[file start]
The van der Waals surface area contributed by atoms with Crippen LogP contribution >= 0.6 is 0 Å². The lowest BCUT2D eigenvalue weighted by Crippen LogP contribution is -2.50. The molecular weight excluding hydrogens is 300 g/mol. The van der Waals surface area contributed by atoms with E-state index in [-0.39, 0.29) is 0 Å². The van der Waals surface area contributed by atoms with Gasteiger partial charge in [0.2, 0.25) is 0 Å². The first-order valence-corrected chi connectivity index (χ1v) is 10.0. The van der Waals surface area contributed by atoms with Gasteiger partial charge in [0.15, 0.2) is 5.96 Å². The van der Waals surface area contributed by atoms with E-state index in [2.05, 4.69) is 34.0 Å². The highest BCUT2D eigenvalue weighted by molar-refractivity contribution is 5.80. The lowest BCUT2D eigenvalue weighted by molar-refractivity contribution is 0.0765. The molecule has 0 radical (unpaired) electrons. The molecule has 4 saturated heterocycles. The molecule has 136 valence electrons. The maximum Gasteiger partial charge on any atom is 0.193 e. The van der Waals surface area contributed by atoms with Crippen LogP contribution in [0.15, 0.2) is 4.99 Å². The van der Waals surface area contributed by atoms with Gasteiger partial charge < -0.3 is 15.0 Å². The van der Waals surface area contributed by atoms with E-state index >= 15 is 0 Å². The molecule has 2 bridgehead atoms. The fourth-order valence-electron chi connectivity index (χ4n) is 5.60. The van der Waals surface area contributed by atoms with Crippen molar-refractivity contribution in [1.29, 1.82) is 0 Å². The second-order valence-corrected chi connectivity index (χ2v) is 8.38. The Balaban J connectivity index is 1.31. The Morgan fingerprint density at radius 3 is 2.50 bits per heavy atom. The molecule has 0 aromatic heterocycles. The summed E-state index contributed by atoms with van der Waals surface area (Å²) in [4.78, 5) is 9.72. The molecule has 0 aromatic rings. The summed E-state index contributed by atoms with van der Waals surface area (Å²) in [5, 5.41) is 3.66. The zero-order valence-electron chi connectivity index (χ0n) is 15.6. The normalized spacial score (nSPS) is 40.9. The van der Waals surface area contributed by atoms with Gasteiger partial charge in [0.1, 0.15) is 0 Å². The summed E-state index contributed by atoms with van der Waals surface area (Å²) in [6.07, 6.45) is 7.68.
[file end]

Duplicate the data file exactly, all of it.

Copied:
The van der Waals surface area contributed by atoms with Crippen LogP contribution >= 0.6 is 0 Å². The lowest BCUT2D eigenvalue weighted by Crippen LogP contribution is -2.50. The molecular weight excluding hydrogens is 300 g/mol. The van der Waals surface area contributed by atoms with E-state index in [-0.39, 0.29) is 0 Å². The van der Waals surface area contributed by atoms with Gasteiger partial charge in [0.2, 0.25) is 0 Å². The first-order valence-corrected chi connectivity index (χ1v) is 10.0. The van der Waals surface area contributed by atoms with Gasteiger partial charge in [0.15, 0.2) is 5.96 Å². The van der Waals surface area contributed by atoms with E-state index in [2.05, 4.69) is 34.0 Å². The highest BCUT2D eigenvalue weighted by molar-refractivity contribution is 5.80. The lowest BCUT2D eigenvalue weighted by molar-refractivity contribution is 0.0765. The molecule has 0 radical (unpaired) electrons. The molecule has 4 saturated heterocycles. The molecule has 136 valence electrons. The maximum Gasteiger partial charge on any atom is 0.193 e. The van der Waals surface area contributed by atoms with Crippen LogP contribution in [0.15, 0.2) is 4.99 Å². The van der Waals surface area contributed by atoms with Gasteiger partial charge < -0.3 is 15.0 Å². The van der Waals surface area contributed by atoms with E-state index >= 15 is 0 Å². The molecule has 2 bridgehead atoms. The fourth-order valence-electron chi connectivity index (χ4n) is 5.60. The van der Waals surface area contributed by atoms with Crippen molar-refractivity contribution in [1.29, 1.82) is 0 Å². The second-order valence-corrected chi connectivity index (χ2v) is 8.38. The Balaban J connectivity index is 1.31. The Morgan fingerprint density at radius 3 is 2.50 bits per heavy atom. The molecule has 0 aromatic heterocycles. The summed E-state index contributed by atoms with van der Waals surface area (Å²) in [4.78, 5) is 9.72. The molecule has 0 aromatic rings. The summed E-state index contributed by atoms with van der Waals surface area (Å²) in [5, 5.41) is 3.66. The zero-order valence-electron chi connectivity index (χ0n) is 15.6. The normalized spacial score (nSPS) is 40.9. The van der Waals surface area contributed by atoms with Gasteiger partial charge in [0.1, 0.15) is 0 Å². The summed E-state index contributed by atoms with van der Waals surface area (Å²) in [6.07, 6.45) is 7.68.